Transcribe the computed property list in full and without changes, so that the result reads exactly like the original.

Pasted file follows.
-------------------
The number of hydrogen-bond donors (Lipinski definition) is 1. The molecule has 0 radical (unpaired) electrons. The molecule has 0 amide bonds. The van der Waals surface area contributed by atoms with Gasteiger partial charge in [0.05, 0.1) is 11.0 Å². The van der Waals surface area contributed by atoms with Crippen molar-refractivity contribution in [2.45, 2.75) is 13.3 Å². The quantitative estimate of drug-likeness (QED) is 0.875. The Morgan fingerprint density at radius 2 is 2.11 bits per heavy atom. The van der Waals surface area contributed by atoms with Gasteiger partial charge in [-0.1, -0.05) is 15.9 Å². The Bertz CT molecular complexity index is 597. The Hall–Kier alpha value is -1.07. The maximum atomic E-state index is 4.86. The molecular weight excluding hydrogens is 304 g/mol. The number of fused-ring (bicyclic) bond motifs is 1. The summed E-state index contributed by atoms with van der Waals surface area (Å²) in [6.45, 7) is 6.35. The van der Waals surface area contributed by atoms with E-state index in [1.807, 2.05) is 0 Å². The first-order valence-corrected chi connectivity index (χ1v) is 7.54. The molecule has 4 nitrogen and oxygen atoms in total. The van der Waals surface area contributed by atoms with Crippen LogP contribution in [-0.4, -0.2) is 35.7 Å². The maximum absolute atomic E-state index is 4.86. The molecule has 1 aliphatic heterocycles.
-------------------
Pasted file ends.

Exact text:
The number of hydrogen-bond donors (Lipinski definition) is 1. The molecule has 0 radical (unpaired) electrons. The molecule has 0 amide bonds. The van der Waals surface area contributed by atoms with Gasteiger partial charge in [0.05, 0.1) is 11.0 Å². The van der Waals surface area contributed by atoms with Crippen molar-refractivity contribution in [2.45, 2.75) is 13.3 Å². The quantitative estimate of drug-likeness (QED) is 0.875. The Morgan fingerprint density at radius 2 is 2.11 bits per heavy atom. The van der Waals surface area contributed by atoms with Gasteiger partial charge in [-0.1, -0.05) is 15.9 Å². The Bertz CT molecular complexity index is 597. The Hall–Kier alpha value is -1.07. The maximum atomic E-state index is 4.86. The molecular weight excluding hydrogens is 304 g/mol. The number of fused-ring (bicyclic) bond motifs is 1. The summed E-state index contributed by atoms with van der Waals surface area (Å²) in [6.45, 7) is 6.35. The van der Waals surface area contributed by atoms with E-state index in [1.807, 2.05) is 0 Å². The first-order valence-corrected chi connectivity index (χ1v) is 7.54. The molecule has 4 nitrogen and oxygen atoms in total. The van der Waals surface area contributed by atoms with Crippen LogP contribution in [-0.4, -0.2) is 35.7 Å². The maximum absolute atomic E-state index is 4.86. The molecule has 1 aliphatic heterocycles.